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Should Social-Emotional Learning Be Part of Academic Curriculum?

The Secret to Suc­cess
New research says social-emo­tion­al learn­ing helps stu­dents in every way.
— by Daniel Gole­man

Schools are begin­ning to offer an increas­ing num­ber of cours­es in social and emo­tion­al intel­li­gence, teach­ing stu­dents how to bet­ter under­stand their own emo­tions and the emo­tions of oth­ers.

It sounds warm and fuzzy, but it’s a trend backed up by hard data. Today, new stud­ies reveal that teach­ing kids to be emo­tion­al­ly and social­ly com­pe­tent boosts their aca­d­e­m­ic achieve­ment. More pre­cise­ly, when schools offer stu­dents pro­grams in social and emo­tion­al learn­ing, their achieve­ment scores gain around 11 per­cent­age points.

That’s what I heard at a forum held last Decem­ber by the Col­lab­o­ra­tive for Aca­d­e­m­ic, Social, and Emo­tion­al Learn­ing (CASEL). (Dis­clo­sure: I’m a co-founder of CASEL.) Roger Weiss­berg, the organization’s direc­tor, gave a pre­view of a mas­sive study run by researchers at Loy­ola Uni­ver­si­ty and the Uni­ver­si­ty of Illi­nois, which ana­lyzed eval­u­a­tions of more than 233,000 stu­dents across the coun­try.

Social-emo­tion­al learn­ing, they dis­cov­ered, helps stu­dents Read the rest of this entry »

The Power of Mindsight-by Daniel Goleman

Daniel Gole­man requires no intro­duc­tion. Per­son­al­ly, of all his books I have read, the one I found most stim­u­lat­ing was Destruc­tive Emo­tions: A Sci­en­tif­ic Dia­logue With the Dalai Lama, a superb overview of what emo­tions are and how we can put them to good use. He is now con­duct­ing a great series of audio inter­views includ­ing one with George Lucas on Edu­cat­ing Hearts and Minds: Rethink­ing Edu­ca­tion.

We are hon­ored to bring you a guest post by Daniel Gole­man, thanks to our col­lab­o­ra­tion with Greater Good Mag­a­zine, a UC-Berke­ley-based quar­ter­ly mag­a­zine that high­lights ground break­ing sci­en­tif­ic research into the roots of com­pas­sion and altru­ism. Enjoy!

- Alvaro

—————-

The Pow­er of Mind­sight

How can we free our­selves from pris­ons of the past?

– By Daniel Gole­man

When you were young, which of these did you feel more often?

a) No mat­ter what I do, my par­ents love me;

b) I can’t seem to please my par­ents, no mat­ter what I do;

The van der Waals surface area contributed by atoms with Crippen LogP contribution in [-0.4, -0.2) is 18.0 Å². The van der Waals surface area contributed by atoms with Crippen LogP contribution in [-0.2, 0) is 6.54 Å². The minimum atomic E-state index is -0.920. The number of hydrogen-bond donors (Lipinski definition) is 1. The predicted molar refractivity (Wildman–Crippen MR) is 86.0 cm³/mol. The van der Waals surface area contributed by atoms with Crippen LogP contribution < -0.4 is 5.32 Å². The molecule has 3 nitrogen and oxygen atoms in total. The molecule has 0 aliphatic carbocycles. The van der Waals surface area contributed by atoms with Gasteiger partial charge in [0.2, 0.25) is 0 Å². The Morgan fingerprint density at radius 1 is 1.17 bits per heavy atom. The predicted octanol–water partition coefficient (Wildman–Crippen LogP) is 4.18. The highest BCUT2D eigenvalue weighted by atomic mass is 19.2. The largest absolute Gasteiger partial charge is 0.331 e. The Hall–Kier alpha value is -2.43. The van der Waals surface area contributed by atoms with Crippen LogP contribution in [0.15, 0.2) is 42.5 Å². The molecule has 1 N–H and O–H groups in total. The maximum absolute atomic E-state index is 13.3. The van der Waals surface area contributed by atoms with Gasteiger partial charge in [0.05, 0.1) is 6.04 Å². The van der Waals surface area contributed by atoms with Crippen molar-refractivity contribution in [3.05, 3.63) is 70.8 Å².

c) My par­ents don’t real­ly notice me.

Read the rest of this entry »

Lifelong Learning and New Neurons in Adults

Very inter­est­ing new study, Crit­i­cal Peri­od Plas­tic­i­ty of Adult-Born Neu­rons, pub­lished in the jour­nal Neu­ron by a team of Johns Hop­kins Uni­ver­si­ty School of Med­i­cine researchers. The press release New Adult Brain Cells May Be Cen­tral To Life­long Learn­ing con­tains a good sum­ma­ry (the bold for­mat is mine):

  • The steady for­ma­tion of new brain cells in adults may rep­re­sent more than mere­ly a patch­ing up of aging brains, a new study has shown.”
  • The new adult brain cells may serve to give the adult brain the same kind of learn­ing abil­i­ty that young brains have while still allow­ing the exist­ing, mature cir­cuit­ry to main­tain sta­bil­i­ty.”
  • The researchers found that the new adult neu­rons showed a pat­tern of chang­ing plas­tic­i­ty very sim­i­lar to that seen in brain cells in new­born ani­mals. That is, the new adult brain cells showed a “crit­i­cal peri­od” in which they were high­ly plas­tic before they set­tled into the less plas­tic prop­er­ties of mature brain cells. In new­born ani­mals, such a crit­i­cal peri­od enables an impor­tant, ear­ly burst of wiring of new brain cir­cuit­ry with expe­ri­ence.”
  • The researchers also observed in the new adult neu­rons anatom­i­cal evi­dence of the same kind of for­ma­tion of new con­nec­tions that take place in the brains of new­borns as they wire new path­ways in response to expe­ri­ence.”
  • They con­clud­ed that “adult neu­ro­ge­n­e­sis may rep­re­sent not mere­ly a replace­ment mech­a­nism for lost neu­rons, but instead an ongo­ing devel­op­men­tal process that con­tin­u­ous­ly reju­ve­nates the mature ner­vous sys­tem by offer­ing expand­ed capac­i­ty of plas­tic­i­ty in response to expe­ri­ence through­out life.”

In short: not only do we know today that the adult brain is capa­ble of cre­at­ing new neu­rons, but this shows that our expe­ri­ence influ­ences what hap­pens to those neu­rons once cre­at­ed. Pret­ty rev­o­lu­tion­ary under­stand­ing, that still needs to per­me­ate through soci­ety and influ­ence our lifestyles and habits.

Some relat­ed posts:

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